Is hiring more black officers the key to reducing police violence?
Jennifer Cobbina is an associate professor in the School of Criminal Justice. She wrote this piece for The Conversation, an independent collaboration between editors and academics that provides informed news analysis and commentary to the general public. See the entire list of articles written by MSU faculty for The Conversation.
High-profile cases of officer brutality against black citizens in recent years have caused Americans to question the racial makeup of their police departments.
Many advocates believe that diversifying these forces will help reduce police violence against people of color.
My research suggests increased representation might not solve the problem. I interviewed nearly 200 protesters and residents of Ferguson and Baltimore – cities that saw widespread unrest following the officer-involved deaths of two black men, Michael Brown and Freddie Gray – for my book “Hands Up, Don’t Shoot.”
What I heard repeatedly was that hiring more officers of color wasn’t enough. The people I spoke to said issues of structural inequality in society and a problematic police culture were creating the breakdown of trust between communities and police. Citizen distrust of the police can strain police-community relations because officers typically depend on cooperation from the public to solve crimes. Residents are more likely to cooperate when they view the police positively.
Cops so white?
Racial diversity has long been an issue within U.S. police departments.
Of the 701,000 full-time sworn officers working in 2016 – the latest year for which national data is available – just 27% were officers of color.
The proportion of minority officers has nearly doubled in 30 years, growing from 14% to 27% between 1987 and 2016. But minority hires still lag behind the general population, where nearly 40% of Americans are non-white.
Small departments tend to be less diverse. Forces serving fewer than 10,000 people are 87% white, while the largest departments are on average around 50% white.
Take Baltimore for example. Just over half of the city’s police are officers of color – below the 63% of Baltimore residents who are black, but still more diverse than neighboring departments and the national average.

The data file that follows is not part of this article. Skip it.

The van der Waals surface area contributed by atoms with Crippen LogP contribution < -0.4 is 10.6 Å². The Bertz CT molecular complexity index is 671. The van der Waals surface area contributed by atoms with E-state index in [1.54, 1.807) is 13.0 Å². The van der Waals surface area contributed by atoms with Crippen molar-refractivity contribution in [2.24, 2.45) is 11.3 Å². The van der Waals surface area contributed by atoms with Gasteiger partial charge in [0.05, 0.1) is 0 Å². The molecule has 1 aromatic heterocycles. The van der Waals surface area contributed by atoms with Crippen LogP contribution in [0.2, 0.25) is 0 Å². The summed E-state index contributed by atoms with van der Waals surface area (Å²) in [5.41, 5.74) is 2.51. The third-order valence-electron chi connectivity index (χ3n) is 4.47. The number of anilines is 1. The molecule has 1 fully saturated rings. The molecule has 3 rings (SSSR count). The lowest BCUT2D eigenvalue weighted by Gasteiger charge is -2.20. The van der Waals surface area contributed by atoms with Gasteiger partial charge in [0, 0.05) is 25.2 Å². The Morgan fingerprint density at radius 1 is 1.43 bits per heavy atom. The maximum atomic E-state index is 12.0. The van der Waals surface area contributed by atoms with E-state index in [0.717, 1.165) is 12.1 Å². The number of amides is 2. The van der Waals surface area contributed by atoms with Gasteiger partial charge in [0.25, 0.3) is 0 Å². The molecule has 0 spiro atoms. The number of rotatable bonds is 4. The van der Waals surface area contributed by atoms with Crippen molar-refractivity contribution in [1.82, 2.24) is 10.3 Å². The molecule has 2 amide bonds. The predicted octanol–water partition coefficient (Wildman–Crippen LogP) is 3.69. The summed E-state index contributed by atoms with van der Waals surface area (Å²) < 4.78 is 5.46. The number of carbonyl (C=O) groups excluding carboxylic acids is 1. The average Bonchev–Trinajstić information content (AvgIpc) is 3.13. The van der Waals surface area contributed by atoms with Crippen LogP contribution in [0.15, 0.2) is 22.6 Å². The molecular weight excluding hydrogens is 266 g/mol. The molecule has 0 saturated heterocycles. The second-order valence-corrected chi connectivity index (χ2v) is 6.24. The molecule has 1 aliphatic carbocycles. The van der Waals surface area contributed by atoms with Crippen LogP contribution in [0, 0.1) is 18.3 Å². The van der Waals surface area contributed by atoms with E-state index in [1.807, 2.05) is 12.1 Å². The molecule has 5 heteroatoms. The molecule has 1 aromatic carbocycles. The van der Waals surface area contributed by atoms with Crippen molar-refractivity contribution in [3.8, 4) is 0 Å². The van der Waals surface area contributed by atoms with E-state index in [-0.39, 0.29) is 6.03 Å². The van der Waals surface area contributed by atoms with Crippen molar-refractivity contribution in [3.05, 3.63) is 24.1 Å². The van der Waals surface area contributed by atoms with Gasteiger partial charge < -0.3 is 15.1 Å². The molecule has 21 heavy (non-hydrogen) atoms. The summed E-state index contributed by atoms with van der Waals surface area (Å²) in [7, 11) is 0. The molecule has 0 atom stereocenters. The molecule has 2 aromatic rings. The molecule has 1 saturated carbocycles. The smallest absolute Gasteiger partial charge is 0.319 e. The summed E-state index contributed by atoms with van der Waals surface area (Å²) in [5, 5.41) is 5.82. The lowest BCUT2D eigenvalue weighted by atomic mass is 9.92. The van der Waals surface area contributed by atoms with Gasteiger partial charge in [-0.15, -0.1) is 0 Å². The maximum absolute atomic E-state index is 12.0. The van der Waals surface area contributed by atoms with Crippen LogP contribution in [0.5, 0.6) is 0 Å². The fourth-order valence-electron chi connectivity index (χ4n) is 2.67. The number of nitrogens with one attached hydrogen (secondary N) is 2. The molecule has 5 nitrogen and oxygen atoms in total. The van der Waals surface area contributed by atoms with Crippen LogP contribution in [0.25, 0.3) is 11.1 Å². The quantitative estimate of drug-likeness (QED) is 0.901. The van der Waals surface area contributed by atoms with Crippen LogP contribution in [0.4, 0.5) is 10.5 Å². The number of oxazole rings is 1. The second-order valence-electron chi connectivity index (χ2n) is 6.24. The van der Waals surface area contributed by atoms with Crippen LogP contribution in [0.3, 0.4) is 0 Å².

Yet, the Baltimore Police Department was found by the Department of Justice in 2016 to have engaged in a pattern of unconstitutional racially biased policing. This came despite Baltimore making “efforts to attract and promote minority candidates,” as the Justice Department’s Civil Rights Division noted in its report.
Around a quarter of the people I spoke to in Baltimore and Ferguson said they believe black officers enforced the law more fairly than their white colleagues, and were more courteous and respectful.
But a similar proportion of those who reported having personal experiences with black officers said they believe non-white officers operate aggressively when they encounter black civilians.
Scholars have offered several explanations as to why there doesn’t appear to be a strong correlation between an officer’s race and how they treat civilians.
The culture within the police department is often cited. New recruits learn to perform police work by observing the practices of their colleagues, internalizing them and then executing them. Pressure to conform to a prevailing police culture plays a critical role in shaping behavior and determining how officers treat civilians of different races.
Officers of color are not exempt from this process. They may even feel obliged to adopt the values of the department to fit in or advance their careers.
Evidence suggests that hiring a racially diverse police force on its own will not solve the problems of policing. Some studies have found that hiring more minority officers is not correlated with a reduction in the killing of citizens. Others have shown that the use of lethal force increases with the proportion of black officers.
Any long-term solution to excessive police violence needs to address the conditions in which marginalized communities live. Black people in the U.S. disproportionately live in neighborhoods that are characterized by pervasive inequality, joblessness, poverty and inadequate public services – conditions in which crime has traditionally thrived.
In turn, this has affected the type and quality of policing that civilians receive in low-income areas. So-called “broken windows” policing, in which officers aggressively target minor offenses and social disorder under the assumption that it will reduce serious crime, has had some powerful advocates. But others argue that it has led to distrust and animosity between community and police in economically deprived areas.
Addressing the structural inequalities at the root of urban crime will go a long way to reducing police violence.
Reconciling the past
But that is a long-term solution requiring a massive effort to address educational and economic inequities. In the interim, some experts have stressed the need to address America’s history of racial injustice within the criminal justice system to rebuild trust. Police departments are increasingly turning to implicit bias training as a way to address racism within their ranks.
Some like Birmingham, Alabama, are also taking effort to foster reconciliation with minority communities who have lost trust.
This trust-building process involves frank engagement between law enforcement and the people they serve to address tensions, grievances and misconceptions.
Sincere efforts by law enforcement to act differently and do better can reveal common ground with communities and facilitate new ways in which both sides can work toward reducing violence. More of this is needed to improve relationships and build trust between civilians and law enforcement.